Daddy Why Do You Hurt Me So?

My mommy cries daddy

Can’t you see what you do to her and me?

You’re drinking and yelling and cursing so

Makes me run and hide my eyes

My ears are sore and so is my heart

From what you do night after night;

You spend all your money that we need for food

On beer and fun that you say you need

I want to run so far away

But where would I go I ask myself.

I pray to JESUS to help us so

I reach for HIS hand to not let me go

I wish my daddy would reach for us

And hold me and tell me he loves me now

Instead he wants his beer and fun and swearing.

If he could only take me to church I ask

And teach me about the one called JESUS.

But instead he would rather have his beer and friends.

I am tired of him yelling and falling down drunk,

I want a daddy that wants me to.

So daddy I cry and cry today

But you never hear my sad word that I SAY

You just don’t know how you hurt me so.

Other daddy’s take their kids to the park

And other daddy’s teach them how to play

Other daddy’s keep their kids safe from harm

But my daddy doesn’t care if I live or die.

Don’t you know I am going to grow up and hate you so?

Like you hate me?

When you don’t come to plays at school

When you just don’t care

I want to ask you,

Dear daddy why do you hurt me so?

BY: POET DEBORAH BROOKS LANGFORD

©Copyright 2011  by  POET DEBORAH BROOKS-LANGFORD

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8 thoughts on “Daddy Why Do You Hurt Me So?

  1. drtruthman says:

    Interesting poem with extreme feeling and emotion and an apparent personal touch.

  2. thank you so much… I worry about these children in these situations…

  3. Sandra Riddle Culbreth says:

    Very insightful & emotional writing.

  4. Thanks Deb for sharing this. Growing up an Abused Child, a Survivor of both Childhood and Adult Abuse, I totally relate to this Poem on many painful levels. Even though my foster father was not an alcoholic, he did other terrible, horrific things to me that I will not disclose on this forum; only know that for a child, be it a boy or girl, all they ever really want is their parents’ love, protection and approval. My foster mother as well wanted little as possible to do with me, turning a purposeful blind eye towards my foster father’s covert, vile acts. In my book, she’s just as guilty for not stopping it. For not defending me when I was only three years old, and newly adopted by them.

    You see, I was first abandoned by my biological mother who grieved so hard over the death of my German father from the Korean War, that she decided to give me up to an Orphanage, so I was adopted by the Joyner family, where abuse in every form imaginable began it’s thirty-four year reign until I met my current, Therapist husband, Howard E. Stumpf, Jr., who broke that chain of abuse forever.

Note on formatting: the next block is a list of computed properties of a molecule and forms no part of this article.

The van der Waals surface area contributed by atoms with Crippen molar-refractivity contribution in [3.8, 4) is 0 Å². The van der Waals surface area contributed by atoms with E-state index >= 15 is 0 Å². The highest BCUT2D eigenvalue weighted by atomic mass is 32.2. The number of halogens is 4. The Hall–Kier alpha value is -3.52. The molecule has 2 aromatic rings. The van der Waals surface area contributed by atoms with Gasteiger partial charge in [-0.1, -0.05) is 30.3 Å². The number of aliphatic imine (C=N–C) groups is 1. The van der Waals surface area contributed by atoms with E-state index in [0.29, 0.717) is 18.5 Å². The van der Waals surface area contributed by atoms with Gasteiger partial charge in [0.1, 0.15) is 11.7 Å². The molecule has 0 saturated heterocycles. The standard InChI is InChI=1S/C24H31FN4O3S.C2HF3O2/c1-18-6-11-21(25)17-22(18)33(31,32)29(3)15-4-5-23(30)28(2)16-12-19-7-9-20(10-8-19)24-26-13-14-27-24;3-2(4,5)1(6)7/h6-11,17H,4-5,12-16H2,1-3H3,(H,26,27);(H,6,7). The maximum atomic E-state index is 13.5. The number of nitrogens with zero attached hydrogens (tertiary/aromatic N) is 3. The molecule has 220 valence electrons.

I always envied those who grew up in a loving embrace and supporting environment. So I beg of you for those who did, never, ever, take it for granted. Do you hear me? Rejoice in the fact that there was family to stand by your side; to care where you’ve been and where you’re going; to feel pride in your accomplishments; and to be there to comfort you when things didn’t go so right. Just knowing they are there to love and nurture you, to even have the tenacity to sacrifice their life for you, YOU ARE BLESSED.

    For not all of us grew up with a charmed life, Deb, as your very riveting Poem points out here, almost graphically. But I am one of those examples that you can survive Abuse, Neglect, Abandonment. And I take nothing for granted. If you grew up in a loving home, be thankful everyday of your sweet life and just remember those like me who had to learn love from nature, animals and even wildlife because they had no other role models to show them the difference. Writing since the age of 8 I also attribute to saving my life.

    Deb, I know your Poem will help others. I hope for those who never experienced such trauma, that you walk away thanking the good Lord that you were, and still are, blessed. There are many of us who never knew a warm, loving, genuine and unconditional embrace of a mother or the kindness and pride of a father. Deb’s poem here speaks of many children who grew up I a lonely vacuum. I would know.

    Thank you again Deb. May the healing begin for all of us.

  5. Susan.. I am one of the blessed ones.. I have had a great loving mom and dad. my mom was a saint.. but I have heard and seen so much.. I just don’t understand how any one can hurt a child. and I do not feel sorry for the adult at all. they can control them selves. As adults we are here to protect our small ones. not hurt them. I did have an uncle that abused us sexually while my father was gone off to war. He took advantage of us and our situation. thank you for your. response. You are a very special woman.. I am so proud to call you friend and sister in Christ.

  6. Gina says:

    This is really a good poem and very realistic & hits close to hone unfortunately.

  7. gladyswittreich@hotmail.com says:

    Sad very sad, but true!

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